Smack in the Middle

Smack in the Middle
Posted by FoM on November 12, 2001 at 12:00:03 PT
By Tim McGirk - Quetta
Source: Time Magazine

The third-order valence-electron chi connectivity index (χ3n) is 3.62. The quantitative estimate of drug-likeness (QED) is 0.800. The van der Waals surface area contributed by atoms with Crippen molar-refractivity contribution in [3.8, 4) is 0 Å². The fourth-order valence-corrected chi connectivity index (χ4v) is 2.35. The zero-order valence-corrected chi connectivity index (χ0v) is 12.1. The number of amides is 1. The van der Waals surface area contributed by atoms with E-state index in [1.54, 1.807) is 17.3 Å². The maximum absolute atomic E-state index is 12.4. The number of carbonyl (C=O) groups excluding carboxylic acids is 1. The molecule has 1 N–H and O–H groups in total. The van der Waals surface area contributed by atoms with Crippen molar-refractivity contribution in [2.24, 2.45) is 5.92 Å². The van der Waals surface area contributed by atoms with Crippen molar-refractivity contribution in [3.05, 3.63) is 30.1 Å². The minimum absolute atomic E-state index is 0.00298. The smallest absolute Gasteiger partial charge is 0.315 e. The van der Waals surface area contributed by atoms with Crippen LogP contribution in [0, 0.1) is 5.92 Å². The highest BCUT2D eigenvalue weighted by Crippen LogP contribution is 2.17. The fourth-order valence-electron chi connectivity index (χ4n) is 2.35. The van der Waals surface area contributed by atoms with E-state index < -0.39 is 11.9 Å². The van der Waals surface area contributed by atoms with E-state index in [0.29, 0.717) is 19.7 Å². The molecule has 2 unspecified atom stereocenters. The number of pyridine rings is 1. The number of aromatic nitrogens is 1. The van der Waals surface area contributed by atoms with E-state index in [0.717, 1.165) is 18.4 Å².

Kandahar, the citadel of Taliban rule, has its own version of Wall Street called the opium bazaar, just beyond the stalls selling raisins and pistachios. And the Taliban is guilty of insider trading. Two summers ago, some of the biggest customers in the clamorous lane were local Taliban commanders who had been tipped off that the supply was about to be choked—Taliban supreme leader Mullah Mohammed Omar declared poppy cultivation to be "un-Islamic"—and saw the chance to make a killing.